Assessing tropical forest restoration after fire using birds as indicators: An afrotropical case study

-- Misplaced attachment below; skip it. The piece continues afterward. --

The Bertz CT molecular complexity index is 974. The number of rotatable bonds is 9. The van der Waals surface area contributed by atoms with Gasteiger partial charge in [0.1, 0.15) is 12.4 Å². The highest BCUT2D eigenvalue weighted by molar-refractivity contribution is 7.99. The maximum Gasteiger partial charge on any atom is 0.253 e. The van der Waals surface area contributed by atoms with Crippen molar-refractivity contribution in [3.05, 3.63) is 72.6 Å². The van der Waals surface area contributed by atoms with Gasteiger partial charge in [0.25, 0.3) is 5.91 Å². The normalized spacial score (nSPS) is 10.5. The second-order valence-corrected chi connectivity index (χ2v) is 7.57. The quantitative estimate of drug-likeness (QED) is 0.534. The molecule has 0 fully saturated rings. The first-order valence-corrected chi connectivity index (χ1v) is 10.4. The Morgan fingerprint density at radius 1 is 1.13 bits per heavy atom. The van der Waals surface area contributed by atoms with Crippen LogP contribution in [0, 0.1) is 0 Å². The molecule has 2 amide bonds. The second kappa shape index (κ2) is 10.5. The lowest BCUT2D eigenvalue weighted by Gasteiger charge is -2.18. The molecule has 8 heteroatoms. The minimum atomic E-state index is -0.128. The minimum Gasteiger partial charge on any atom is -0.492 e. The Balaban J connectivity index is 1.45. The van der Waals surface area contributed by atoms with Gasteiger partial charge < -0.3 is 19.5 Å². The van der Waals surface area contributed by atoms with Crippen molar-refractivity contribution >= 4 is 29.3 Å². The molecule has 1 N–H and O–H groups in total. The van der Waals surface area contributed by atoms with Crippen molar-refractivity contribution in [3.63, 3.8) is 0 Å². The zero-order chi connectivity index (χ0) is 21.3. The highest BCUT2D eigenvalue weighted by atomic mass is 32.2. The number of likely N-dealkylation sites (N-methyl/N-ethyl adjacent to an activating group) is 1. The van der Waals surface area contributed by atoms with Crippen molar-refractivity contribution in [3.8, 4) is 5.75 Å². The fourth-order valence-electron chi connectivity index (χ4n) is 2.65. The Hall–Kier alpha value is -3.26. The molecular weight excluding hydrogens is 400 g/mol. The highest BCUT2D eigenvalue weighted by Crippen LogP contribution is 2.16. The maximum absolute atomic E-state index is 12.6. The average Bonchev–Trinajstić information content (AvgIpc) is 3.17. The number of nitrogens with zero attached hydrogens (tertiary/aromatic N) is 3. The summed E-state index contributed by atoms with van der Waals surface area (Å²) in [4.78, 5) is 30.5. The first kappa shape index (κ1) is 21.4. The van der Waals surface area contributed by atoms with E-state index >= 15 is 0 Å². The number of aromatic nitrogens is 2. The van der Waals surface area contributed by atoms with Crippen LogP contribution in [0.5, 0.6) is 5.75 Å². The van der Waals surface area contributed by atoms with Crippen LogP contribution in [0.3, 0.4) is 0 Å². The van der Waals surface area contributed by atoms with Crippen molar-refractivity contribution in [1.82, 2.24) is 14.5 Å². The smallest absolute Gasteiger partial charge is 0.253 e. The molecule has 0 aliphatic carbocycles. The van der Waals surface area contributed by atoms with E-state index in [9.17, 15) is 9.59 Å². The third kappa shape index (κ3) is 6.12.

The necessity to restore rainforest habitats degraded by anthropogenic fires is widely recognized, however, research on restoration approaches has mainly centred on the recovery of forest structural complexity. There is insufficient evidence on the efficacy of restoration methods in the recovery of the faunal diversity and features linked to key ecosystem functions. We assessed the taxonomic diversity and functional trait structure of bird assemblages in undisturbed primary forest and fire-affected habitats undergoing natural regeneration, as well as areas of assisted natural regeneration, in Nyungwe National Park, Rwanda. We compiled bird occurrence data from point-count sampling, and obtained morphological traits for all species in our assemblages using measurements taken from wild birds and museum specimens. We found marked differences in species composition between primary forest habitats and regenerating forest, with similarity increasing over time since perturbation. Taxonomic diversity was higher in primary forest, and similar between the two restoration approaches. Functional diversity was lower in assisted naturally regenerated habitats, although separate analyses within dietary guilds revealed no differences across habitats. Among desired restoration outcomes, tree species diversity was the leading positive driver of avian species diversity, fern coverage exerted negative effects, while canopy cover had a positive but weak influence. Our findings underscore the importance of preventing anthropogenic fires in tropical rainforest since their impacts on ecological processes are not easily reversed, as shown by the lack of improvement in avian diversity metrics under assisted naturally regeneration in relation to natural regeneration. We stress the need to document both floral and faunal recovery in order to aid informed decision-making on restoration methods.